WASHINGTON, D.C. — The U.S. Department of Labor (DOL) on April 1 announced a proposed rule clarifying joint-employment arrangements in a move that the secretary of Labor says will “reduce uncertainty over joint employer status and clarify for workers who is responsible for their employment protections.”
JEFFERSON CITY, Mo. — A preliminary injunction was awarded to H&R Block Tax Services LLC on March 28 by a Missouri federal judge against another tax company and its principal for breaching their franchise license agreement by operating a competing business (H&R Block Tax Services LLC v. Kim Santiago, et al., No. 19-00154, W.D. Mo., 2019 U.S. Dist. LEXIS 53217).
CONCORD, N.H. — The New Hampshire Supreme Court on March 29 affirmed a lower court’s ruling that Kia Motors America Inc. properly terminated its franchise agreement with a franchisee pursuant to New Hampshire Revised Statutes Annotated 357-C:7, concluding that the franchisee’s interpretation of the statute would “undermine” its purpose and “lead to absurd results” (TS&A Motors, LLC v. Kia Motors America, Inc., No. 2017-0714, N.H. Sup., 2019 N.H. LEXIS 56).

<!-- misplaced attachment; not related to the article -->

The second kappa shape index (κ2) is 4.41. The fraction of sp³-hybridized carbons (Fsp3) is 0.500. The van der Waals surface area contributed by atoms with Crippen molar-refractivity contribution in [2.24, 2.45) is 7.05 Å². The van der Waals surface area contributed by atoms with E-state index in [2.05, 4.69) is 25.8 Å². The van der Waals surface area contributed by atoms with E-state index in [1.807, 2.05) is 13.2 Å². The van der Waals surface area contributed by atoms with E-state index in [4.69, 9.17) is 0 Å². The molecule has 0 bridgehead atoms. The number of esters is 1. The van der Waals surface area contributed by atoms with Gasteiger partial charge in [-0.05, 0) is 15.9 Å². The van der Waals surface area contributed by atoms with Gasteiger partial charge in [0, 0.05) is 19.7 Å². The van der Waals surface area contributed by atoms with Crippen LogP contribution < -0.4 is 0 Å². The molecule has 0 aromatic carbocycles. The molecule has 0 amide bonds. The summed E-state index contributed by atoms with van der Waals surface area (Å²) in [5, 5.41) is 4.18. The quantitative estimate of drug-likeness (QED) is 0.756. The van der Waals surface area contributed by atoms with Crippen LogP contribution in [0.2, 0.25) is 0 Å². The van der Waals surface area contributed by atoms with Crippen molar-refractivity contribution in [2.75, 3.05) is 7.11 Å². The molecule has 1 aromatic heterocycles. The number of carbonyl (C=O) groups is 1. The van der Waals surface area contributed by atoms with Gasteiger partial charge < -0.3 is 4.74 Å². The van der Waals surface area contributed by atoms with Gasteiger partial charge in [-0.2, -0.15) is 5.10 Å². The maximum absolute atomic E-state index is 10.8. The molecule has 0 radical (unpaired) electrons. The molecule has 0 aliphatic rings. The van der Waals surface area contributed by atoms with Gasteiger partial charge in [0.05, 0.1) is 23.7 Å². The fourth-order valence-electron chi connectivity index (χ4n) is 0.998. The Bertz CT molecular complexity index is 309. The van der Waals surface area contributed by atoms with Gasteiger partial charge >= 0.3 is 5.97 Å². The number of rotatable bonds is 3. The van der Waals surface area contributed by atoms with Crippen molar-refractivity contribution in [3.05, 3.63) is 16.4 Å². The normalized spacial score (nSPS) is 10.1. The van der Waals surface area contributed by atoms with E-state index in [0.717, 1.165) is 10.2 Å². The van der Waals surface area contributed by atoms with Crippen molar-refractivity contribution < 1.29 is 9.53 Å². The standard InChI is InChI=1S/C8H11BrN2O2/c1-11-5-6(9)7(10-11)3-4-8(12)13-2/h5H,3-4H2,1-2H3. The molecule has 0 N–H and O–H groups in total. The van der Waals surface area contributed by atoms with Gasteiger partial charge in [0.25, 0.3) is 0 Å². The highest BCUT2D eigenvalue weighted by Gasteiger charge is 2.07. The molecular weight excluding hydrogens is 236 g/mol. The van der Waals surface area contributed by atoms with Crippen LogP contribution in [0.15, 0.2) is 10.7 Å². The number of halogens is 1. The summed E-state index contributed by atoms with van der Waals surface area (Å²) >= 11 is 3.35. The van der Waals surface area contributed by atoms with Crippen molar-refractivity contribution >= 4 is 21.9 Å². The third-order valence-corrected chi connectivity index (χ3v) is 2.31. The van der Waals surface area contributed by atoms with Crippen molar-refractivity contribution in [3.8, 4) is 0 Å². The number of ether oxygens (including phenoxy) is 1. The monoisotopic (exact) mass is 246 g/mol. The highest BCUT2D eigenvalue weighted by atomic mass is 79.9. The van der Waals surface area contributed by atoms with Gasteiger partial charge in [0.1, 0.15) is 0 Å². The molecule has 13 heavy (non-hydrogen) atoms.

PITTSBURGH — A federal judge in Pennsylvania on March 29 awarded summary judgment to franchisors of a Midas automobile repair location in a woman’s lawsuit accusing them of violating the Pennsylvania Human Relations Act (PHRA), holding that they could not be liable as a joint employer because the franchise agreement does not demonstrate that the defendants had control over the location’s day-to-day operations (Hannah Harris v. Midas, et al., No. 17-95, W.D. Pa., 2019 U.S. Dist. LEXIS 53863).
FORT LAUDERDALE, Fla. — A magistrate judge on March 22 recommended that a Florida federal court grant a tax service franchisor’s motion for a preliminary injunction in its lawsuit alleging that a franchisee improperly used franchise marks to lure customers but processed tax returns through a different tax preparation business that was operating at the same location as the franchise (JTH Tax, Inc., et al. v. Jesus Abikarram, et al., No. 19-60328, S. D. Fla., 2019 U.S. Dist. LEXIS 49440).